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Monument-symbol of Thessaloniki. Fortified tower of the 16th century. – built during the reign of Suleiman B’ of the Magnificent, during the years 1535-1536 -, which was then used as a janissary guard accommodation and death row prison. It was built on the site of a pre-existing Byzantine tower, which connected the eastern part of the fortification of Thessaloniki with the sea. It was called 'Blood Tower'’ and got its current name in the 19th century. The 1985 restored and houses the 'Museum for the history and art of Thessaloniki'.


It is part of the Galerian Complex in the SE part of the historical center of Thessaloniki. It was built 305 A.D., after the definitive victory of the emperor Galerius Balerius Maximianus against the Persians. Victory is the main theme of the relief decoration of the monument, which had the typology of an octapillar with four central massive pessos, four secondary ones at the sides, equal number of arches and low globular dome. It was connected to the palaces of Galerius and the Rotunda. Today, only part of the west wing of the octapylos survives – two main pessos and one secondary, connected by a brick arch.


Administrative and religious center of Thessaloniki in Roman times, was built around the 300 A.D. in the southeastern sector of the city. The central core of the surviving building remains consists of a courtyard with a peristyle, around which various spaces are formed. The most important building of the complex is the Octagon, which was intended for a throne room. The palaces bordered the Hippodrome to the east, whose ruins are located on the foundations of apartment buildings in Hippodrome square. The length of the building exceeded 400 m. Around the arena there were seats for a large number of spectators and a separate gallery for the emperor.

H POTONTA (tel. 2310 204414)

Circular vaulted building, on the basis of which, internally, eight large rectangular niches are opened. It was built by Galerius around 300 A.D. and towards the end of the 4th c. it was converted into a Christian temple and decorated with mosaics of high art. The 1590-1591 turned into a mosque. After the liberation of the city (1912) was attributed to Christian worship and, subsequently, it was used as a sculpture museum, until its earthquakes 1978.


on the waterfront. On the beach of Thessalniki


A temple was revealed under the road surface, martyrdom and early Christian tombs of A’ cemetery. It is dated to the 4th-7th century.

SAINT DHMHTPIOS (tel. 2310 270591)

It was built on the ruins of a Roman bath. The first temple was a small shrine, which was founded after the 313. In the 5th c. the prefect Leontios founded a three-aisled basilica, where it burned 626 and 634. Immediately after, Bishop Ioannis founded a five-aisled basilica, which was converted into a mosque 1493. Tο 1917 burned in the Thessaloniki fire, restored and got it working again 1949. The church is a five-aisled basilica with a narthex and a transversal aisle, with a crypt under the sanctuary and transept (it functions as a museum space) and attached to its southeast corner is the chapel of Agios Euthymios, which was painted on 1303. From his fire 1917 relics were saved only of the brilliant sculptural and painted decoration of the temple, representing various phases of its history.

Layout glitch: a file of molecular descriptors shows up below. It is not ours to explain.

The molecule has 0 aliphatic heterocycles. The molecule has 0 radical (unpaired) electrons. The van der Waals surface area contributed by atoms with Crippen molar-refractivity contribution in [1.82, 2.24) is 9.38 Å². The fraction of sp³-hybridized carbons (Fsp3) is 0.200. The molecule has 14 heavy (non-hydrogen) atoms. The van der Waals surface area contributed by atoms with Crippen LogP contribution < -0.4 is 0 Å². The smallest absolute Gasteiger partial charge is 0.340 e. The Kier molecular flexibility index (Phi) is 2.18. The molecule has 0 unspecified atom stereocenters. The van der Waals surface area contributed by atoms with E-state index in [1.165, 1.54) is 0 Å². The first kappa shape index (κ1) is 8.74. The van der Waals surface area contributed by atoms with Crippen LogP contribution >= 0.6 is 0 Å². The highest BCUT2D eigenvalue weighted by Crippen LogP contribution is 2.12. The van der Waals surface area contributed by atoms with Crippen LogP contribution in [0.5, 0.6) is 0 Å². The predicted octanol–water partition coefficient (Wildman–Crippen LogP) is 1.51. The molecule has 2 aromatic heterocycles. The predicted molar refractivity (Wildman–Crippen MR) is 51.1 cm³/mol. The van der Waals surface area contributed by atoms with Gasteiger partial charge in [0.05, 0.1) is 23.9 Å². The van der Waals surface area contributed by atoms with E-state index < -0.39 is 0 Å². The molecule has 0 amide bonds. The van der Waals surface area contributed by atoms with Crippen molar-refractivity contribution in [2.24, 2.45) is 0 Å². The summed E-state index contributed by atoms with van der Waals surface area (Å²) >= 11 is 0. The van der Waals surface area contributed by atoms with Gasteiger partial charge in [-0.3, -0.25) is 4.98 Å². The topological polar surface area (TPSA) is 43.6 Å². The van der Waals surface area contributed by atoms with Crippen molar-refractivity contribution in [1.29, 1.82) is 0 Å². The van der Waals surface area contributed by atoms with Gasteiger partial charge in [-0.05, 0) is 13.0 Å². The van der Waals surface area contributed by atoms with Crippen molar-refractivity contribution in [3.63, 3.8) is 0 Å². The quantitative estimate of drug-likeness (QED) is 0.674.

The wall of late antiquity, which we cannot trace along its entire length, was built in the middle of the 3rd century.,
with a simple system: intermittent towers, which were joined by impotent post-towers. The perimeter of these walls formed the basis of the Byzantine fortification, with the only addition being the Acropolis. The Byzantine wall was more well-maintained and a ridge was built on the outer side of the Roman, which acted as a backstop. The fortification was more careful in the lowlands, where there were triangular cantilevers, while square towers were built in the most secure ones. The wall was built at the end of the 4th century. or at the beginning of the 5th century and was not altered much in the later course of the city. Before 100 for about years it was considered an obstacle to the development of the city and it was decided to demolish it in parts.


It was built around the middle of the 5th century. in the ruins of a Roman bath and was dedicated to the name of the Virgin. It was the first temple that after the fall of Thessaloniki, the 1430, turned into a mosque. It was attributed to Christian worship 1930. It is a three-aisled basilica with a narthex on the west side and a second entrance with a monumental propylon in the middle of the south side. To the east of the propylon there is an addition, baptistery or parsonage. A small chapel is created at the eastern end of the north aisle. The temple has sculpture, mosaic and painting decoration. Mosaics from the 5th century have been preserved. inside the arches and frescoes of the 13th c. in the south aisle.


With a life of eight centuries, almost from the foundation of Thessaloniki (3the century. e.g.) until the Early Byzantine Era (5the century. A.D.). It is surrounded by Philippou streets, Unknown Soldier, Olympus and Macedonian Defense. The city market has been revealed, the mint, the conservatory (23rd-3rd cent. A.D.) and a room that may have been the city archive. also, part of the palaneum (baths, tavern and brothel) with circular sweat rooms and heating furnaces, as well as a plethora of mobile finds. The conservatory, the square and the crypt host various events (concerts, exhibitions etc.).